15. Working as a team you should now titrate the contents of each of the three 250-mL Erlenmeyer flasks. Because of the number of titrations required for this experiment, you should perform this step in parallel with three team members simultaneously performing the three titrations. The titration endpoint occurs when one drop of the standardized acid changes the color of the solution from light blue to yellow. Be certain to record both the initial and final volumes of 0.5 M standardized \(\ce{HCl}\) solution required for each titration to the correct number of significant figures on your data sheet. It is suggested that you double- check all buret readings with other members of your team to be sure they are accurate.
    16. Rinse out the three 250-mL Erlenmeyer flasks with deionized water and refill the three burets with your 0.5 M standardized \(\ce{HCl}\) solution.

    Trial 2, 30°C:

    1. Prepare a second hot-water bath using another 400-mL beaker and another burner. This will not be used for a rinse, so you may use tap water to fill this second bath. Place the 150- mL beaker containing the borax solution into this hot-water. You may need to clamp the 150-mL beaker in place to keep it from turning over in the bath. Allow the borax solution in the 150-mL beaker to warm to about 30°C. (Do not use the hot deionized water bath for this or you may contaminate the deionized rinse water with borax from the outside of the 150- mL beaker). Be certain there are still visible crystals at the bottom of the 150-mL beaker so that you know the borax solution is in equilibrium with the solid phase and thus still saturated. If necessary, add more solid borax to the solution so that white crystals are visible at the bottom of the beaker at all times.
    2. Be careful not to overheat the borax solution. If you allow the borax to heat past the desired temperature and then cool back down, you may get supersaturation of the borax. This could result in significant errors in your experimental results. Should you overheat the solution, either collect your data at higher temperatures, or discard the borax solution in the proper waste container and prepare a fresh one, being careful not to exceed the temperature desired the second time. (The later trials for this experiment do not need to be at exactly 30°C, 50°C, and 70°C, so long as they are somewhere around these values).
    3. When the saturated borax solution reaches about 30°C, stop stirring the solution and allow the borax crystals in the solution to settle as before. Then record the exact temperature of the solution to the nearest tenth of a degree on your data sheet.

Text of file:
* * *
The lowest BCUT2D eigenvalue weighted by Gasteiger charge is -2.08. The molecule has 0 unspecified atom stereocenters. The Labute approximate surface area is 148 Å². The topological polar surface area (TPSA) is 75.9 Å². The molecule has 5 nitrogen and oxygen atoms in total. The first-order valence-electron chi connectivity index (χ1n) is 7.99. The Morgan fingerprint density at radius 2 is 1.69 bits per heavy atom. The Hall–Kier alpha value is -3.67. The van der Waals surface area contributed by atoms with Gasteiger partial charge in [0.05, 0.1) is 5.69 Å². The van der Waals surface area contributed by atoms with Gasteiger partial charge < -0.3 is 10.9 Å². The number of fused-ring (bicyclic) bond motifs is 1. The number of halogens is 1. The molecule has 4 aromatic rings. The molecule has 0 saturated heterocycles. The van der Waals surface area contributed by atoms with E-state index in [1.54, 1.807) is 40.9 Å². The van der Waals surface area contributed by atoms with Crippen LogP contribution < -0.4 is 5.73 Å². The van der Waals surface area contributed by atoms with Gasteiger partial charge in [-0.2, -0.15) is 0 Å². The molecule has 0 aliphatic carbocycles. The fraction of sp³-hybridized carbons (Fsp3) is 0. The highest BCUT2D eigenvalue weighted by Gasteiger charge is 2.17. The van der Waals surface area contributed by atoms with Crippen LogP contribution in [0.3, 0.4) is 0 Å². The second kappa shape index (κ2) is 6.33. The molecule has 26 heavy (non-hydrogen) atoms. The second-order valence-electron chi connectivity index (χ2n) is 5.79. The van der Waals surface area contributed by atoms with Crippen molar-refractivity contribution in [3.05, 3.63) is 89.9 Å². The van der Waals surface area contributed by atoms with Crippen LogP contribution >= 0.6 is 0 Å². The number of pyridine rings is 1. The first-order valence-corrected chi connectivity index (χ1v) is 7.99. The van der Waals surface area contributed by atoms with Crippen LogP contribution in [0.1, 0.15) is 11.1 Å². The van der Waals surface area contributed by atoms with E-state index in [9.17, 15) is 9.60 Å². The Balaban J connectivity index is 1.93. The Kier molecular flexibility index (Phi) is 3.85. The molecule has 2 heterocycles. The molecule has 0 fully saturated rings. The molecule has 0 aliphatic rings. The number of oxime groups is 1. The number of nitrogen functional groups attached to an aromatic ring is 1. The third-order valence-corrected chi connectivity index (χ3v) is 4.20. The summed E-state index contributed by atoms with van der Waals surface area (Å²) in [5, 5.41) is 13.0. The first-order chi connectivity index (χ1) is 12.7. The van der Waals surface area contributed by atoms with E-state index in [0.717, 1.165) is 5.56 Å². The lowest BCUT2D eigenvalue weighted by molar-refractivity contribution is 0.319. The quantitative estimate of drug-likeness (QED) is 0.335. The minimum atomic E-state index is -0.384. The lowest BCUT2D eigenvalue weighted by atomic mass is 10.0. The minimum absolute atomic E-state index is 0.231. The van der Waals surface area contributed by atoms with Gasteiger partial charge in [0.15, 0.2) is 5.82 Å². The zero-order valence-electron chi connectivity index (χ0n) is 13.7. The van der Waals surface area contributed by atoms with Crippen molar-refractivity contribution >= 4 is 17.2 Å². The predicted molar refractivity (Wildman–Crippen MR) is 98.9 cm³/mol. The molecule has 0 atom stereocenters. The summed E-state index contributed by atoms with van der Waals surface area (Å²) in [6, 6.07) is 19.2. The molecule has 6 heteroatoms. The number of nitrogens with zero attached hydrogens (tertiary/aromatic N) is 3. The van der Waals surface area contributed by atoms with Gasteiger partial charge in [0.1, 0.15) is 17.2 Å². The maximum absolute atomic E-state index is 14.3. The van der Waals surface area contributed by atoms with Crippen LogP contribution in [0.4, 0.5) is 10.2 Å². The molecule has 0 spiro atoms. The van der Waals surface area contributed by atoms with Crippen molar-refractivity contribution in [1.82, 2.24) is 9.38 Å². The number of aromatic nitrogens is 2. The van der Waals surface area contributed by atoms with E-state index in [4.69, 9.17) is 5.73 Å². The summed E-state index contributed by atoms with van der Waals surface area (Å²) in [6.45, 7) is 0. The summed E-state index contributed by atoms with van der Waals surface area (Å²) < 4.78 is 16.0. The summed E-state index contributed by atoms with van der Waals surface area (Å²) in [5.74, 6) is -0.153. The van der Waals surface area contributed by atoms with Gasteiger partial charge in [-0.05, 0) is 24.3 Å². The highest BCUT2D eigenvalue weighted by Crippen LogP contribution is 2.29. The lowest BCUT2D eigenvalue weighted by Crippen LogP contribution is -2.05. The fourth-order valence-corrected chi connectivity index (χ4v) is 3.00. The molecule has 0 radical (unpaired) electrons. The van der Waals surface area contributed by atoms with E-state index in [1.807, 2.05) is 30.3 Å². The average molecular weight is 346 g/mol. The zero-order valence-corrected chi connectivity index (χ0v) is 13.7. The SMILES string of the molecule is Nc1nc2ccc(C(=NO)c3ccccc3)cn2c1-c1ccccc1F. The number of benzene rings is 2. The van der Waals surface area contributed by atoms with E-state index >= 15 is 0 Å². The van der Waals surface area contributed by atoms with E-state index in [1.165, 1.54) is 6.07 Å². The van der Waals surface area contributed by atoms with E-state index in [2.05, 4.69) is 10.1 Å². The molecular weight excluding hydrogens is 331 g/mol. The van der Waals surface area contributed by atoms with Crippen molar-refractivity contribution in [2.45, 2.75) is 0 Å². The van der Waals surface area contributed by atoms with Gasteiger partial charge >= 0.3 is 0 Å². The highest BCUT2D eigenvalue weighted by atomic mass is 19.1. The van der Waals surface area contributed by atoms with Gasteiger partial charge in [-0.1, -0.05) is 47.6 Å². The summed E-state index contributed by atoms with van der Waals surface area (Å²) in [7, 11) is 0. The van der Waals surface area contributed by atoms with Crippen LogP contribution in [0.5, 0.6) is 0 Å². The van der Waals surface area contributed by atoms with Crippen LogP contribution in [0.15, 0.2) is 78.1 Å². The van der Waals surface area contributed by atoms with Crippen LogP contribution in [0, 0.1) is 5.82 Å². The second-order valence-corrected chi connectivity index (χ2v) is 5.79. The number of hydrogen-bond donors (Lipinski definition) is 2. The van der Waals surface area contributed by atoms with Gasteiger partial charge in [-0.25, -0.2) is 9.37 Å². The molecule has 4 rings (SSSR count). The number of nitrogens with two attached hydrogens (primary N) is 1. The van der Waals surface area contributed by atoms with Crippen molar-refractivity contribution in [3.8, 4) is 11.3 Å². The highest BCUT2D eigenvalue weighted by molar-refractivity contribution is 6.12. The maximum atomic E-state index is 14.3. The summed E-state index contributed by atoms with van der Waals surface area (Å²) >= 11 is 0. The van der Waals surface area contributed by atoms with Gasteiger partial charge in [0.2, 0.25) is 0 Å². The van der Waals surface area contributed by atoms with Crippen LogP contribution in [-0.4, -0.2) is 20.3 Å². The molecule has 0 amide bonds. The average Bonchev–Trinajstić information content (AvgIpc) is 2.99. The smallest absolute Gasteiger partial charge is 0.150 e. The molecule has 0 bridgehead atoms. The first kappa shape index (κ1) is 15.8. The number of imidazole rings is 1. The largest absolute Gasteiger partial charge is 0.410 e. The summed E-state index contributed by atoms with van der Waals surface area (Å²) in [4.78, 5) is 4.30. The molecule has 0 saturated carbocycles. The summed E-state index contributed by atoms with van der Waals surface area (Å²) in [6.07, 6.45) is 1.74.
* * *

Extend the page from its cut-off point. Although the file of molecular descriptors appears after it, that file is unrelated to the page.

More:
4. Using your calibrated small test tube, carefully measure out three 5.0-mL samples of the approximately 30°C borax solution into each of the three clean rinsed 250-mL Erlenmeyer flasks rinsing the calibrated small test tube twice with the hot deionized water following each measurement as before. Remember to collect these rinses in the corresponding Erlenmeyer flask as well. Once again be certain no solid borax from the bottom of the 150-mL beaker is transferred to the calibrated small test tube during this process.
    5. Again bring the volumes in each of the three 250-mL Erlenmeyer flasks to 50 mL using room temperature deionized water. Add four drops of bromocresol green indicator to each solution and titrate each as before. Record all your results on your data sheet.
    6. At the end of this step rinse out the three 250-mL Erlenmeyer flasks with deionized water and refill the three burets with your 0.5 M standardized \(\ce{HCl}\) solution.

    Trials 3 and 4; 50°C and 70°C:

    1. Using the hot water bath, heat the borax solution to about 50°C for Trial 3 and then to 70°C for Trial 4, collecting three 5.0-mL samples and performing three indicator titrations at each temperature as before.
    2. You may need to add additional borax to the solution in the 150-mL beaker as you heat it to maintain equilibrium. Be certain that for each trial you can see crystals of solid borax at the bottom of the solution in the 150-mL beaker. Also be sure to allow the solution to settle for at least 2 minutes before collecting your 5.0-mL samples. Again, be careful not to overheat the borax solution between trials.

    Clean-up

    Dispose of all solutions in the proper chemical waste container. Wet a paper towel with some of the hot deionized water and use this to wipe down your bench top. You can also use this water to help rinse any borax out of your glassware. Be sure all these rinses end up in the proper waste container as well.

    Return the equipment you borrowed to its proper location in the laboratory room or to the chemistry stockroom. Finally, be certain that there is no white film of borax remaining on your bench top before leaving the room.